In most cases, the low gear (aka “4-Lo”) is used at low speeds in difficult terrain or situations where maximum power is needed and excellent traction can be had. Pushing through thick snow, slogging a river, or climbing a steep hill are good examples of that need. Otherwise, the 4WD system will be operated in “4-Hi,” which can be used at higher speeds and in less difficult terrain. Most 4WD systems are part-time (ala the 2016 Jeep Wrangler) and can be disengaged by the driver so that the vehicle operates in two-wheel drive (usually rear-wheel drive) most of the time. This aids efficiency and reduces wheel drag and wear. Some vehicles are full-time 4WD, such as the Toyota Land Cruiser, meaning that the four-wheel drive system is always engaged.
Looking at a typical four-wheel drive vehicle from several decades ago, we would see an engine powering a transmission which sends power to a transfer case. That transfer case has a two-gear ratio and disengagement clutch. In normal operations, the engine’s power is sent through the transmission to the rear wheels via a rear-axle differential. This differential would be either fixed (50:50 to either side at all times) or limited-slip (capable of sending more power to one side or the other). When the transfer case engages, it sends power to the front axle as well, in 4-Hi. When engaged in 4-Lo, that power is nearly trebled for more low-range power delivery. Only rarely would the front axle be limited-slip and most of the time its differential would not be capable of changing power delivery even for cornering. Quite often the front hubs would have to be “locked” manually in order to connect them to the axle – they would otherwise free spin when being driven in two-wheel drive mode, allowing for less maintenance and better fuel economy. Additionally, the rear axle can typically be “locked” to force power to be delivered 50:50 to each wheel, which can aid traction when stuck.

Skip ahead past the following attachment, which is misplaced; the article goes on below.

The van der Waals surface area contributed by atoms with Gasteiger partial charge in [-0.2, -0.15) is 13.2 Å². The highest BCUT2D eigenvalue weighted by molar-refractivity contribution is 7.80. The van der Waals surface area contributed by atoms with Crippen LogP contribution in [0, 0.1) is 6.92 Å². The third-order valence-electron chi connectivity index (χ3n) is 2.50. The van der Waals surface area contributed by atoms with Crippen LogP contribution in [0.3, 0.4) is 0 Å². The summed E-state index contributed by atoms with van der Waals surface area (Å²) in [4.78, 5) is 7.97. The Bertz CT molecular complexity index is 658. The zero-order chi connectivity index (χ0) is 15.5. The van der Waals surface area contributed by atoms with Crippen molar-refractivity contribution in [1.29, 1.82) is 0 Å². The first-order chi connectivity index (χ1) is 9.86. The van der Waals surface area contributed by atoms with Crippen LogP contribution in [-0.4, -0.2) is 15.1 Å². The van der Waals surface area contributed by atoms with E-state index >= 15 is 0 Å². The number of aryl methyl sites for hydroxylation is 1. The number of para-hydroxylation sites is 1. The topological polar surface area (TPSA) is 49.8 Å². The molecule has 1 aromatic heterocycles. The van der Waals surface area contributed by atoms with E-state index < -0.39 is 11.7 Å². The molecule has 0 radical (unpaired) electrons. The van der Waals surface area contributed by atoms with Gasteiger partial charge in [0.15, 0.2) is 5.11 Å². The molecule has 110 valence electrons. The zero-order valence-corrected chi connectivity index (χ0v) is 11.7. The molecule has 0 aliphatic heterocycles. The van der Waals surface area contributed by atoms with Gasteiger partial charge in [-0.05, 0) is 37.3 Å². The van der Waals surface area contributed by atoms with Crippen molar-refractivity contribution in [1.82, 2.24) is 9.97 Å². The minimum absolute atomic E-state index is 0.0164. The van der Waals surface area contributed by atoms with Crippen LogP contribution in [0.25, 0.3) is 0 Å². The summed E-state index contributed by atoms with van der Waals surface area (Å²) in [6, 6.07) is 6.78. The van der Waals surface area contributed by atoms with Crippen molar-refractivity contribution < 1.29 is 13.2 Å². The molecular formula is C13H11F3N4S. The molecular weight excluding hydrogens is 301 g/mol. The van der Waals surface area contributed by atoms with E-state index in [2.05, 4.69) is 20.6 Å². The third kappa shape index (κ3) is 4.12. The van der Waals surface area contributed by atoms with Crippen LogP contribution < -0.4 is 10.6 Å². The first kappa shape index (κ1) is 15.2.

Today, a much higher-tech system may be in play in a typical AWD vehicle. A part-time all-wheel drive drives the front wheels most of the time and engages the all-wheel drive only when needed and “on the fly.” The vehicle’s computer will use a combination of inputs to engage a mechanical, magnetic, or other type of clutch in the center differential which engages the rear wheels when added traction is necessary. Many Fiat Chrysler vehicles, such as the Chrysler 200 in AWD, use this system. The differentials on each axle also have limited-slip, allowing for power delivery to be dynamic between wheels on an axle.
In four-wheel drive systems today, many improvements on the vehicle’s mechanics have also been seen. These can include limited-slip differentials on both axles, shift-on-the-fly 4WD (hubs lock automatically), better management of cornering and wheel turn through selective application of braking and power delivery, and more. A 4WD truck of today is far more sophisticated and capable than was a similar truck fifty years ago.